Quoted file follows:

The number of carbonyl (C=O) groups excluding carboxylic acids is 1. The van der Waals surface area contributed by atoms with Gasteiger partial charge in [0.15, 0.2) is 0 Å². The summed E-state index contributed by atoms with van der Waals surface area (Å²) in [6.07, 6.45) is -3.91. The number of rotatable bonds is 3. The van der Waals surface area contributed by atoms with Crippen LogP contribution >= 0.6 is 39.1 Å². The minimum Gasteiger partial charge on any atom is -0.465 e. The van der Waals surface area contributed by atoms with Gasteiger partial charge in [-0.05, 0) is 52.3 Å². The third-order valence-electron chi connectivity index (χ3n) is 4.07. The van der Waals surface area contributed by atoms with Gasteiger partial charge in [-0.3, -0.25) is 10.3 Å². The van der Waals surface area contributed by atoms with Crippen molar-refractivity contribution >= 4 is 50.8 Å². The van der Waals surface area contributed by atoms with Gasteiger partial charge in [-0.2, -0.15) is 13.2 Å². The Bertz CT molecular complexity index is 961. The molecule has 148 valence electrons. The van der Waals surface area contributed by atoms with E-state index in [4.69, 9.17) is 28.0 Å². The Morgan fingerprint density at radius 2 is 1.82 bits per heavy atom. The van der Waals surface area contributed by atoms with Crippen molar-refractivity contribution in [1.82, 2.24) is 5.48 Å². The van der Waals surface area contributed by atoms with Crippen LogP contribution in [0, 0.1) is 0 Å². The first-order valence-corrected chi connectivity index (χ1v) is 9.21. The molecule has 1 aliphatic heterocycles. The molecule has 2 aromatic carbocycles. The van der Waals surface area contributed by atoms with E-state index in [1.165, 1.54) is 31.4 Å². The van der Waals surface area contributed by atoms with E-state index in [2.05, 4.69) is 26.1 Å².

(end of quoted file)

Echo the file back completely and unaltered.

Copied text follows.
The number of carbonyl (C=O) groups excluding carboxylic acids is 1. The van der Waals surface area contributed by atoms with Gasteiger partial charge in [0.15, 0.2) is 0 Å². The summed E-state index contributed by atoms with van der Waals surface area (Å²) in [6.07, 6.45) is -3.91. The number of rotatable bonds is 3. The van der Waals surface area contributed by atoms with Crippen LogP contribution >= 0.6 is 39.1 Å². The minimum Gasteiger partial charge on any atom is -0.465 e. The van der Waals surface area contributed by atoms with Gasteiger partial charge in [-0.05, 0) is 52.3 Å². The third-order valence-electron chi connectivity index (χ3n) is 4.07. The van der Waals surface area contributed by atoms with Gasteiger partial charge in [-0.3, -0.25) is 10.3 Å². The van der Waals surface area contributed by atoms with Crippen molar-refractivity contribution >= 4 is 50.8 Å². The van der Waals surface area contributed by atoms with Gasteiger partial charge in [-0.2, -0.15) is 13.2 Å². The Bertz CT molecular complexity index is 961. The molecule has 148 valence electrons. The van der Waals surface area contributed by atoms with E-state index in [4.69, 9.17) is 28.0 Å². The Morgan fingerprint density at radius 2 is 1.82 bits per heavy atom. The van der Waals surface area contributed by atoms with Crippen molar-refractivity contribution in [1.82, 2.24) is 5.48 Å². The van der Waals surface area contributed by atoms with Crippen LogP contribution in [0, 0.1) is 0 Å². The first-order valence-corrected chi connectivity index (χ1v) is 9.21. The molecule has 1 aliphatic heterocycles. The molecule has 2 aromatic carbocycles. The van der Waals surface area contributed by atoms with E-state index in [1.165, 1.54) is 31.4 Å². The van der Waals surface area contributed by atoms with E-state index in [2.05, 4.69) is 26.1 Å².